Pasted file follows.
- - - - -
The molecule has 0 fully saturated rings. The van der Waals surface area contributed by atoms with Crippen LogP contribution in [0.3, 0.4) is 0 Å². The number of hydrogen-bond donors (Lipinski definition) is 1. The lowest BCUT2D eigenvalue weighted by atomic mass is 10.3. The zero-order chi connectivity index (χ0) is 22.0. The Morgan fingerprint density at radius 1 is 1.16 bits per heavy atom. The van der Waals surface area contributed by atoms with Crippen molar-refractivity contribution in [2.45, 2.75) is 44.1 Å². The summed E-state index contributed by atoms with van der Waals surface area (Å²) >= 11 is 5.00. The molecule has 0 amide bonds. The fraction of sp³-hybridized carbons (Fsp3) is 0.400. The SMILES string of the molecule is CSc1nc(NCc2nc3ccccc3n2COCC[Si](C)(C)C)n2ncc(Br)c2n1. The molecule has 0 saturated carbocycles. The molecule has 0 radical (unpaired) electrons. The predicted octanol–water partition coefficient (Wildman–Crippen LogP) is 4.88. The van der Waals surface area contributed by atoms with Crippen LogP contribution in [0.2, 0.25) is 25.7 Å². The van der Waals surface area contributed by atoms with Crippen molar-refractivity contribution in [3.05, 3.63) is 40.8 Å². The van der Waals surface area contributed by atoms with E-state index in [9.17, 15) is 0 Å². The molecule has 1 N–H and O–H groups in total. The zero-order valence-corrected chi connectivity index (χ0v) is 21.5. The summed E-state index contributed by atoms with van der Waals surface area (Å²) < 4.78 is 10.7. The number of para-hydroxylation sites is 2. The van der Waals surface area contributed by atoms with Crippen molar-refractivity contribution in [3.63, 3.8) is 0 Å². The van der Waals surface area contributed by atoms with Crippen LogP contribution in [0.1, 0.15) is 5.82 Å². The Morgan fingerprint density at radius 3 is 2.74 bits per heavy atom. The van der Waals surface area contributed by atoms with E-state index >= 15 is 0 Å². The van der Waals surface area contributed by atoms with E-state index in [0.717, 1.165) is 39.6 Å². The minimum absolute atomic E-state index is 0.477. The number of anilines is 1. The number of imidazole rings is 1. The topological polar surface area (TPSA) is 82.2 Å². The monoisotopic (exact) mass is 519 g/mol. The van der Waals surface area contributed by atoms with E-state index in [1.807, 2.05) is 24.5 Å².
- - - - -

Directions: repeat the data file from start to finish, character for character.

The molecule has 0 fully saturated rings. The van der Waals surface area contributed by atoms with Crippen LogP contribution in [0.3, 0.4) is 0 Å². The number of hydrogen-bond donors (Lipinski definition) is 1. The lowest BCUT2D eigenvalue weighted by atomic mass is 10.3. The zero-order chi connectivity index (χ0) is 22.0. The Morgan fingerprint density at radius 1 is 1.16 bits per heavy atom. The van der Waals surface area contributed by atoms with Crippen molar-refractivity contribution in [2.45, 2.75) is 44.1 Å². The summed E-state index contributed by atoms with van der Waals surface area (Å²) >= 11 is 5.00. The molecule has 0 amide bonds. The fraction of sp³-hybridized carbons (Fsp3) is 0.400. The SMILES string of the molecule is CSc1nc(NCc2nc3ccccc3n2COCC[Si](C)(C)C)n2ncc(Br)c2n1. The molecule has 0 saturated carbocycles. The molecule has 0 radical (unpaired) electrons. The predicted octanol–water partition coefficient (Wildman–Crippen LogP) is 4.88. The van der Waals surface area contributed by atoms with Crippen LogP contribution in [0.2, 0.25) is 25.7 Å². The van der Waals surface area contributed by atoms with Crippen molar-refractivity contribution in [3.05, 3.63) is 40.8 Å². The van der Waals surface area contributed by atoms with E-state index in [9.17, 15) is 0 Å². The molecule has 1 N–H and O–H groups in total. The zero-order valence-corrected chi connectivity index (χ0v) is 21.5. The summed E-state index contributed by atoms with van der Waals surface area (Å²) < 4.78 is 10.7. The number of para-hydroxylation sites is 2. The van der Waals surface area contributed by atoms with Crippen molar-refractivity contribution in [3.63, 3.8) is 0 Å². The van der Waals surface area contributed by atoms with Crippen LogP contribution in [0.1, 0.15) is 5.82 Å². The Morgan fingerprint density at radius 3 is 2.74 bits per heavy atom. The van der Waals surface area contributed by atoms with E-state index >= 15 is 0 Å². The van der Waals surface area contributed by atoms with E-state index in [0.717, 1.165) is 39.6 Å². The minimum absolute atomic E-state index is 0.477. The number of anilines is 1. The number of imidazole rings is 1. The topological polar surface area (TPSA) is 82.2 Å². The monoisotopic (exact) mass is 519 g/mol. The van der Waals surface area contributed by atoms with E-state index in [1.807, 2.05) is 24.5 Å².